Maker Don Kosak has shared a cyberdeck build powered by a Raspberry Pi 4 Model B 2GB and inspired by a classic cautionary tale of the 1980s: the Osborne 1 portable microcomputer.
Released in April 1981, the Osborne 1 luggable is generally recognised as being the first commercially successful portable microcomputer – despite a back-breaking 24.5lb weight and lack of internal battery meaning it can’t actually be used if you’re away from a power socket. Its early success, though, didn’t last: The launch of the IBM PC in August 1981 and the Compaq Portable in 1983 — and sales took a hit when company founder Adam Osborne announced but failed to launch a higher-end successor, the Osborne Executive, leaving many customers saving their money for the next device instead.
The reborn Osborne 1 includes software captured from original disks saved since the 1980s. (📷: Don Kosak)
Its ill fate in the industry doesn’t mean the Osborne 1 isn’t without its fans — and Kosak liked the machine enough to have built a modernised emulated version, considerably lighter and powered by a Raspberry Pi single-board computer.
“I know it’s not exactly a classic ‘Cyber Deck,'” Kosak writes of his project, “but I thought I’d share my retro 1980’s Osborne 1 remake project. It’s a faithful software replica of the Osborne 1 luggable CP/M machine. I used a Raspberry Pi microcontroller with a stripped down version of MAME [formerly the Multiple Arcade machine Emulator] to do the heavy lifting of emulating the classic Z-80 beast.”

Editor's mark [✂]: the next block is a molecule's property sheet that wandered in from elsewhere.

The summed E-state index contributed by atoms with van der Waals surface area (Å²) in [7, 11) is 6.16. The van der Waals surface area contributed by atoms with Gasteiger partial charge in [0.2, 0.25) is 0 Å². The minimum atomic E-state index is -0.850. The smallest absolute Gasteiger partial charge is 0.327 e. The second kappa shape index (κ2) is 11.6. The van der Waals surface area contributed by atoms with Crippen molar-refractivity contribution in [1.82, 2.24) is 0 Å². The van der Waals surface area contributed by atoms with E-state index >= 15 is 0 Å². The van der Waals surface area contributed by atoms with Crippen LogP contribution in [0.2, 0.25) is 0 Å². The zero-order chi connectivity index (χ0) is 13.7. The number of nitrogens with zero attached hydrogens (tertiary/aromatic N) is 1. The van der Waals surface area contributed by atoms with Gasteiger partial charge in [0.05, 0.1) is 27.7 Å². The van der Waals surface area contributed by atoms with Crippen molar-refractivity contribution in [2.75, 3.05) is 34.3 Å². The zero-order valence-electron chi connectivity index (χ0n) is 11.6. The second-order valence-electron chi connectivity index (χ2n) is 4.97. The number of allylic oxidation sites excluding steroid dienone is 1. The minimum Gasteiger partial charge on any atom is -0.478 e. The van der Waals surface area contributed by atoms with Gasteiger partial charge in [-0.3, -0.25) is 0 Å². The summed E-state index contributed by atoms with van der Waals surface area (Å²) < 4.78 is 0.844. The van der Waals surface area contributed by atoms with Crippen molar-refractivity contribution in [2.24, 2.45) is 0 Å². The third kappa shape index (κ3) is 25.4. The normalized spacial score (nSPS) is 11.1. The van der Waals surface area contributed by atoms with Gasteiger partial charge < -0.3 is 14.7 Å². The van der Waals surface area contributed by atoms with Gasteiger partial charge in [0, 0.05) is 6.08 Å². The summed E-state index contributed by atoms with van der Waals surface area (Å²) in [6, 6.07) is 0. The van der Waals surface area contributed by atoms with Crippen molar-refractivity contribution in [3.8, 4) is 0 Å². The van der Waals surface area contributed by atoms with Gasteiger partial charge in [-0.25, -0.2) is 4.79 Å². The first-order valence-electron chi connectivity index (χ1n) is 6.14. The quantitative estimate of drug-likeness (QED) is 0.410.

The entire unit is housed in a Pelican 1170 case, including the removable keyboard. (📷: Don Kosak)
The build uses a Pelican case which houses a wireless keyboard, a 7in touch-screen display, and a Raspberry Pi 4 Model B 2GB — “overkill,” Kosak admits, “but it’s what I had on hand.” Software, meanwhile, is provided from disk images captured from floppies Kosak had during his ownership of a real Osborn 1 machine.
“I tried to match the aesthetics of the original with the tan case and textured ABS plastic. I used 1/16th inch ABS sheets to build up the interior and mount the display, USB port and switch. I had some 1/8th inch sheets but the 1/16th was pretty rigid and was much easier to work with.”
More details on the build can be found on Kosak’s Reddit thread.